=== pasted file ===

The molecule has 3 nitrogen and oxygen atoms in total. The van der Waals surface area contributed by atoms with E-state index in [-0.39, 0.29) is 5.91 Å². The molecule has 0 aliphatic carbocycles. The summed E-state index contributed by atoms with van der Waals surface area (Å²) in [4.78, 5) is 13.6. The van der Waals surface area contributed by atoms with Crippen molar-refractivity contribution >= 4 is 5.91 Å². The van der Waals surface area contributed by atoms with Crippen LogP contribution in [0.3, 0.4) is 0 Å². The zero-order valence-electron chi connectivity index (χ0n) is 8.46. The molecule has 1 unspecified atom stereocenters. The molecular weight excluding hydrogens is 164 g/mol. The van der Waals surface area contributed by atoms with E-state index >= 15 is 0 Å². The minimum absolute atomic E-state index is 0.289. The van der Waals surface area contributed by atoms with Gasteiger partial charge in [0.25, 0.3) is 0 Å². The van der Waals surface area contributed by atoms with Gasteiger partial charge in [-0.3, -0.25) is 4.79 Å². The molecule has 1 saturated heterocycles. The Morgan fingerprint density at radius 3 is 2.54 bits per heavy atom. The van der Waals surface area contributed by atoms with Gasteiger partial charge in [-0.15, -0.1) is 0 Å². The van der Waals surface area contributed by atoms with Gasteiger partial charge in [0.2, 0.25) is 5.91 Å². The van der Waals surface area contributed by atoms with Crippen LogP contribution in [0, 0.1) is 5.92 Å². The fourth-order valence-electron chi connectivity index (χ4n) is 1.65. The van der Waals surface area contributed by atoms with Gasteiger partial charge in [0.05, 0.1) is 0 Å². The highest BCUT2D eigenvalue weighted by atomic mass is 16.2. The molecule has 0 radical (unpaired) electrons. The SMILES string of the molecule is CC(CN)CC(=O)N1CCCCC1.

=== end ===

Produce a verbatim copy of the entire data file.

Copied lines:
The molecule has 3 nitrogen and oxygen atoms in total. The van der Waals surface area contributed by atoms with E-state index in [-0.39, 0.29) is 5.91 Å². The molecule has 0 aliphatic carbocycles. The summed E-state index contributed by atoms with van der Waals surface area (Å²) in [4.78, 5) is 13.6. The van der Waals surface area contributed by atoms with Crippen molar-refractivity contribution >= 4 is 5.91 Å². The van der Waals surface area contributed by atoms with Crippen LogP contribution in [0.3, 0.4) is 0 Å². The zero-order valence-electron chi connectivity index (χ0n) is 8.46. The molecule has 1 unspecified atom stereocenters. The molecular weight excluding hydrogens is 164 g/mol. The van der Waals surface area contributed by atoms with E-state index >= 15 is 0 Å². The minimum absolute atomic E-state index is 0.289. The van der Waals surface area contributed by atoms with Gasteiger partial charge in [0.25, 0.3) is 0 Å². The van der Waals surface area contributed by atoms with Gasteiger partial charge in [-0.3, -0.25) is 4.79 Å². The molecule has 1 saturated heterocycles. The Morgan fingerprint density at radius 3 is 2.54 bits per heavy atom. The van der Waals surface area contributed by atoms with Gasteiger partial charge in [-0.15, -0.1) is 0 Å². The van der Waals surface area contributed by atoms with Gasteiger partial charge in [0.2, 0.25) is 5.91 Å². The van der Waals surface area contributed by atoms with Crippen LogP contribution in [0, 0.1) is 5.92 Å². The fourth-order valence-electron chi connectivity index (χ4n) is 1.65. The van der Waals surface area contributed by atoms with Gasteiger partial charge in [0.05, 0.1) is 0 Å². The highest BCUT2D eigenvalue weighted by atomic mass is 16.2. The molecule has 0 radical (unpaired) electrons. The SMILES string of the molecule is CC(CN)CC(=O)N1CCCCC1.